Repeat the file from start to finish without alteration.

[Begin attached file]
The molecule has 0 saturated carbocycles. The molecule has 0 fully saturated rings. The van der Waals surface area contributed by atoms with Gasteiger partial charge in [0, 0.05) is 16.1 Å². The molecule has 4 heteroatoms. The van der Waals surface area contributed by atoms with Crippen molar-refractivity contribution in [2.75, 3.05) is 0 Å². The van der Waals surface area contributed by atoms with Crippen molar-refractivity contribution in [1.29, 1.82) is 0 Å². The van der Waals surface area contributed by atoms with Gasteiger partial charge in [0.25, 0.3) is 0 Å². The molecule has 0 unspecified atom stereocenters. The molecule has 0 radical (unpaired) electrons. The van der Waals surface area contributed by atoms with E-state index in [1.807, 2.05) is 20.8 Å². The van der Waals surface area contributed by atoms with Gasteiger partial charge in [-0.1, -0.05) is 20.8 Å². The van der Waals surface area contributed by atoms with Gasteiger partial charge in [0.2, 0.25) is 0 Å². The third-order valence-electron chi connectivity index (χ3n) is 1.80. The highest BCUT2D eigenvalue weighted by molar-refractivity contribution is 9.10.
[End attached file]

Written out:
The molecule has 0 saturated carbocycles. The molecule has 0 fully saturated rings. The van der Waals surface area contributed by atoms with Gasteiger partial charge in [0, 0.05) is 16.1 Å². The molecule has 4 heteroatoms. The van der Waals surface area contributed by atoms with Crippen molar-refractivity contribution in [2.75, 3.05) is 0 Å². The van der Waals surface area contributed by atoms with Crippen molar-refractivity contribution in [1.29, 1.82) is 0 Å². The van der Waals surface area contributed by atoms with Gasteiger partial charge in [0.25, 0.3) is 0 Å². The molecule has 0 unspecified atom stereocenters. The molecule has 0 radical (unpaired) electrons. The van der Waals surface area contributed by atoms with E-state index in [1.807, 2.05) is 20.8 Å². The van der Waals surface area contributed by atoms with Gasteiger partial charge in [-0.1, -0.05) is 20.8 Å². The van der Waals surface area contributed by atoms with Gasteiger partial charge in [0.2, 0.25) is 0 Å². The third-order valence-electron chi connectivity index (χ3n) is 1.80. The highest BCUT2D eigenvalue weighted by molar-refractivity contribution is 9.10.